Hindle, Samantha Hindle (2010) Modelling saposin deficiency in Drosophila: progressive neurodegeneration, storage and physiological decline. PhD thesis, University of York.
Saposin deficiency is a lysosomal storage disorder (LSD) characterised by the lysosomal accumulation of sphingolipids. The disorder is caused by mutations in the prosaposin gene, which encodes 4 activator proteins: saposins A - D. Mutations affecting individual saposins lead to different LSDs. Therefore, modelling saposin deficiency in Drosophila provides great scope for understanding childhood neurodegeneration. The Drosophila prosaposin homologue is the Saposin-related (dSap-r) locus, which encodes 8 putative saposins. During this investigation, dSap-r mutants were generated and characterised for classic hallmarks of LSDs. Reduced longevity and progressive neurodegeneration were identified in all dSap-r mutants. Neurodegeneration was mainly localised to sensory regions of the brain involved in olfaction and vision. Ultrastructural analysis revealed neuronal storage of electron-dense material containing numerous multivesicular and multilamellar bodies, and a gross enlargement in neuronal cell body size. The physiological implication of this progressive degeneration was a decline in sensorimotor output, measured as a reduction in climbing and jumping ability, and a deterioration in phototransduction, measured by electroretinograms. In addition to nervous system pathology, dSap-r mutants also exhibited an abdominal swelling phenotype that may be related to their abnormal Malpighian (renal) tubules and may, therefore, represent an osmoregulatory defect. Both the neurodegenerative and visceral organ pathology observed in the dSap-r mutants suggest these mutants are a valid model for the study of the saposin deficiencies and related disorders.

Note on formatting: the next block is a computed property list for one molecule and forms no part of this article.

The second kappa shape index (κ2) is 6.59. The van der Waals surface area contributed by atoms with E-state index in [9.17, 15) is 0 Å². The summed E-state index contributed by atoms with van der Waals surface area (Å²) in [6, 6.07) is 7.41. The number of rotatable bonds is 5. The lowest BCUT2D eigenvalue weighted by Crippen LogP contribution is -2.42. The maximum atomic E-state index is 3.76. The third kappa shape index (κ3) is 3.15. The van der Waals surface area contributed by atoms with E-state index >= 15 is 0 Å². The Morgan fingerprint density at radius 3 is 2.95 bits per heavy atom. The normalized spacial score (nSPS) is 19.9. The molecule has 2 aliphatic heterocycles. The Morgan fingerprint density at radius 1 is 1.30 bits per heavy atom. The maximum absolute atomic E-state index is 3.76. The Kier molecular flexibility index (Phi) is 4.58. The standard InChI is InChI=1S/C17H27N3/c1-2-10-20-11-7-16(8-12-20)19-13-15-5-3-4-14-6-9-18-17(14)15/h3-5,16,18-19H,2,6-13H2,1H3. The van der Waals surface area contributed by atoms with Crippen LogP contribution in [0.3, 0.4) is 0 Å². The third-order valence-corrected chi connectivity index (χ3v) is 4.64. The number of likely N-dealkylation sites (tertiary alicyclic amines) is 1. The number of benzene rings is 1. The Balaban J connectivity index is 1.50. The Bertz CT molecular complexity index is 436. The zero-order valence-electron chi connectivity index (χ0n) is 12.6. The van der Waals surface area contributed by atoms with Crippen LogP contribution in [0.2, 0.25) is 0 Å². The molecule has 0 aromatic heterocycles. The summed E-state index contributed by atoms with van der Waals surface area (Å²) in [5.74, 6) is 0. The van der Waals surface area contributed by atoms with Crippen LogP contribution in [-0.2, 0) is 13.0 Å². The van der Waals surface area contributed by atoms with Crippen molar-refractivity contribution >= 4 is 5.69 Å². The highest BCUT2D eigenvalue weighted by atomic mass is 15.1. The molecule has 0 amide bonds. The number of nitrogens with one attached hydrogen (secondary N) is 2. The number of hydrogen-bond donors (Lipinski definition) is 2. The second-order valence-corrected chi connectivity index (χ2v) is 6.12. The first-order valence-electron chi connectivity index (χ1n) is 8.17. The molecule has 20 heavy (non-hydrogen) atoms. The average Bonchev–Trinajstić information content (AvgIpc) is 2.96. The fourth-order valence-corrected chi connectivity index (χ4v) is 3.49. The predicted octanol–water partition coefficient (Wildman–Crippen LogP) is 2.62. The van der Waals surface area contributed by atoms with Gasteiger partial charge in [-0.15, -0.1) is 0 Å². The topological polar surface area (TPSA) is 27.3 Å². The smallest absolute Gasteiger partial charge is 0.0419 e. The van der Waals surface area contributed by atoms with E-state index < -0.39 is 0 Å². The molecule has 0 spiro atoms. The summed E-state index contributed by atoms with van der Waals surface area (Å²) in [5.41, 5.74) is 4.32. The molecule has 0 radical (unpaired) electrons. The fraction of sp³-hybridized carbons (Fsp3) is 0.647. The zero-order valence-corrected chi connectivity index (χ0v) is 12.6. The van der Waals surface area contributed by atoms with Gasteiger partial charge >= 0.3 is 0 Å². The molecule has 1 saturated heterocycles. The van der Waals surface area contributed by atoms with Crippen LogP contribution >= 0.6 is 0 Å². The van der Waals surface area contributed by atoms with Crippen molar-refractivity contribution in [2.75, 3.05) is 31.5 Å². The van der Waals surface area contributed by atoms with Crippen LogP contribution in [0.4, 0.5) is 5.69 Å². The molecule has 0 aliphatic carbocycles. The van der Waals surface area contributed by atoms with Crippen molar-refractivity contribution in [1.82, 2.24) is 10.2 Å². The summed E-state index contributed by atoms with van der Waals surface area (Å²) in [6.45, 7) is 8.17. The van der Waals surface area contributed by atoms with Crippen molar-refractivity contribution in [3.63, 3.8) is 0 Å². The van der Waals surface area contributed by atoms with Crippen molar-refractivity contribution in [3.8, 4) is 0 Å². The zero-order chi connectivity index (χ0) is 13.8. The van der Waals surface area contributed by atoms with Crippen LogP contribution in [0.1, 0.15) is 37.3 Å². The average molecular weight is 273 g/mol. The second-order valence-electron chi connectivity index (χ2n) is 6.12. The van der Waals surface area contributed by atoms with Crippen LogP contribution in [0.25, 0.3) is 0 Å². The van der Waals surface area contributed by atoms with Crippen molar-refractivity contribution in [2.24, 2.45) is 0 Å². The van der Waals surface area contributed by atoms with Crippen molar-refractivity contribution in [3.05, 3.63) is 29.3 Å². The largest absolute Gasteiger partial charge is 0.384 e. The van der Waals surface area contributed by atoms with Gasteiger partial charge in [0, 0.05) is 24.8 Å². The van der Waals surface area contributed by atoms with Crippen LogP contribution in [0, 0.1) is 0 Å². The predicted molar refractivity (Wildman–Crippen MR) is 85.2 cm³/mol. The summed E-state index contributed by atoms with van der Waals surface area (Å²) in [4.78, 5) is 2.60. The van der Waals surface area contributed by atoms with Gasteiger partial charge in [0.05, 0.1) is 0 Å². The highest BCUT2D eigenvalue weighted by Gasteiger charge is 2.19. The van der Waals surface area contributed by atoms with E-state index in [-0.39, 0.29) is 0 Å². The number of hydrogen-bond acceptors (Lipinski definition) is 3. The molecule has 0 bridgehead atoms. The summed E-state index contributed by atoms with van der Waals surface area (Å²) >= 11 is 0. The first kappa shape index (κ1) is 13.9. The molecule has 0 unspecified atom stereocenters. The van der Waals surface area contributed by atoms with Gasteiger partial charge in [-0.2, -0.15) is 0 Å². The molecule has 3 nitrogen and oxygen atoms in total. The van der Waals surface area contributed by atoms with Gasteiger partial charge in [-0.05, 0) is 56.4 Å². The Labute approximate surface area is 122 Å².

|Item Type:||Thesis (PhD)|
|Academic Units:||The University of York > Biology (York)|
|Depositing User:||Miss Samantha Hindle Hindle|
|Date Deposited:||01 Feb 2011 10:57|
|Last Modified:||08 Sep 2016 12:20|